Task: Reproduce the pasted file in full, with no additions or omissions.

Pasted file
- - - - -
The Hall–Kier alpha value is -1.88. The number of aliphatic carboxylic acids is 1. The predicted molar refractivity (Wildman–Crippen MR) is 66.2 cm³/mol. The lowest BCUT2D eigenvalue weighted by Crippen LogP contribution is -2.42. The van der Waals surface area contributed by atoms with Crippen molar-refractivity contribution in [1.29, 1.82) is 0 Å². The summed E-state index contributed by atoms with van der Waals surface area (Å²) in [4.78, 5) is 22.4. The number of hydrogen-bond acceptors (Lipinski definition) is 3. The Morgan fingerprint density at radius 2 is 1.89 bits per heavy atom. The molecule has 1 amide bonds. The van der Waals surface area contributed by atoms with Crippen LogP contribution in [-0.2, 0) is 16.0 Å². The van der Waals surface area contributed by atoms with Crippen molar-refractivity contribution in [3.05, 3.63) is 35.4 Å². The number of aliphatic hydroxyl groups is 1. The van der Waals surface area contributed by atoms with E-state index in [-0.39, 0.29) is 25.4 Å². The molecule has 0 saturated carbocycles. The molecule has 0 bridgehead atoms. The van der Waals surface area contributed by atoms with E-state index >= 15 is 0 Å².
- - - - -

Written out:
The Hall–Kier alpha value is -1.88. The number of aliphatic carboxylic acids is 1. The predicted molar refractivity (Wildman–Crippen MR) is 66.2 cm³/mol. The lowest BCUT2D eigenvalue weighted by Crippen LogP contribution is -2.42. The van der Waals surface area contributed by atoms with Crippen molar-refractivity contribution in [1.29, 1.82) is 0 Å². The summed E-state index contributed by atoms with van der Waals surface area (Å²) in [4.78, 5) is 22.4. The number of hydrogen-bond acceptors (Lipinski definition) is 3. The Morgan fingerprint density at radius 2 is 1.89 bits per heavy atom. The molecule has 1 amide bonds. The van der Waals surface area contributed by atoms with Crippen LogP contribution in [-0.2, 0) is 16.0 Å². The van der Waals surface area contributed by atoms with Crippen molar-refractivity contribution in [3.05, 3.63) is 35.4 Å². The number of aliphatic hydroxyl groups is 1. The van der Waals surface area contributed by atoms with E-state index in [-0.39, 0.29) is 25.4 Å². The molecule has 0 saturated carbocycles. The molecule has 0 bridgehead atoms. The van der Waals surface area contributed by atoms with E-state index >= 15 is 0 Å².